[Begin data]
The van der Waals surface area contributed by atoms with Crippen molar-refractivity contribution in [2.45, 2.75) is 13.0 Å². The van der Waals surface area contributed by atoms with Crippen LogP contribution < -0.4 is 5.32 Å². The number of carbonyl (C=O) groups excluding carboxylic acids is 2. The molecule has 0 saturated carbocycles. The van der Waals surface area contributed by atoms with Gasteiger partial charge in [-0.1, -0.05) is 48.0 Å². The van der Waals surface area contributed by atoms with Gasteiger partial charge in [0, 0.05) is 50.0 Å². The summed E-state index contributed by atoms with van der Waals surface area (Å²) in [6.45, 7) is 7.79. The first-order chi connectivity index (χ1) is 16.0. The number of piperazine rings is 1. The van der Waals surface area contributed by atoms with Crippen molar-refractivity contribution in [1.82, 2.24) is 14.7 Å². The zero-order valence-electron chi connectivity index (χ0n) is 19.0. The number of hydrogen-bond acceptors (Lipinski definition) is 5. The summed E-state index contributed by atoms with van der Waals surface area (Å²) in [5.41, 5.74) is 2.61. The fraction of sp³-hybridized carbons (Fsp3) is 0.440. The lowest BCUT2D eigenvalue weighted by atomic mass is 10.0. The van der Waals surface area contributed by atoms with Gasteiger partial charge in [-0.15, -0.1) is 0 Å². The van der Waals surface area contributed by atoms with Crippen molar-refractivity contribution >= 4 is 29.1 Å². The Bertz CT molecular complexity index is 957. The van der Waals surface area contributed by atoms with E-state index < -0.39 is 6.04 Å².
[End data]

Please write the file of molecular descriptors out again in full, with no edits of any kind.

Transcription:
The van der Waals surface area contributed by atoms with Crippen molar-refractivity contribution in [2.45, 2.75) is 13.0 Å². The van der Waals surface area contributed by atoms with Crippen LogP contribution < -0.4 is 5.32 Å². The number of carbonyl (C=O) groups excluding carboxylic acids is 2. The molecule has 0 saturated carbocycles. The van der Waals surface area contributed by atoms with Gasteiger partial charge in [-0.1, -0.05) is 48.0 Å². The van der Waals surface area contributed by atoms with Gasteiger partial charge in [0, 0.05) is 50.0 Å². The summed E-state index contributed by atoms with van der Waals surface area (Å²) in [6.45, 7) is 7.79. The first-order chi connectivity index (χ1) is 16.0. The number of piperazine rings is 1. The van der Waals surface area contributed by atoms with Crippen molar-refractivity contribution in [1.82, 2.24) is 14.7 Å². The zero-order valence-electron chi connectivity index (χ0n) is 19.0. The number of hydrogen-bond acceptors (Lipinski definition) is 5. The summed E-state index contributed by atoms with van der Waals surface area (Å²) in [5.41, 5.74) is 2.61. The fraction of sp³-hybridized carbons (Fsp3) is 0.440. The lowest BCUT2D eigenvalue weighted by atomic mass is 10.0. The van der Waals surface area contributed by atoms with Gasteiger partial charge in [-0.15, -0.1) is 0 Å². The van der Waals surface area contributed by atoms with Crippen molar-refractivity contribution >= 4 is 29.1 Å². The Bertz CT molecular complexity index is 957. The van der Waals surface area contributed by atoms with E-state index < -0.39 is 6.04 Å².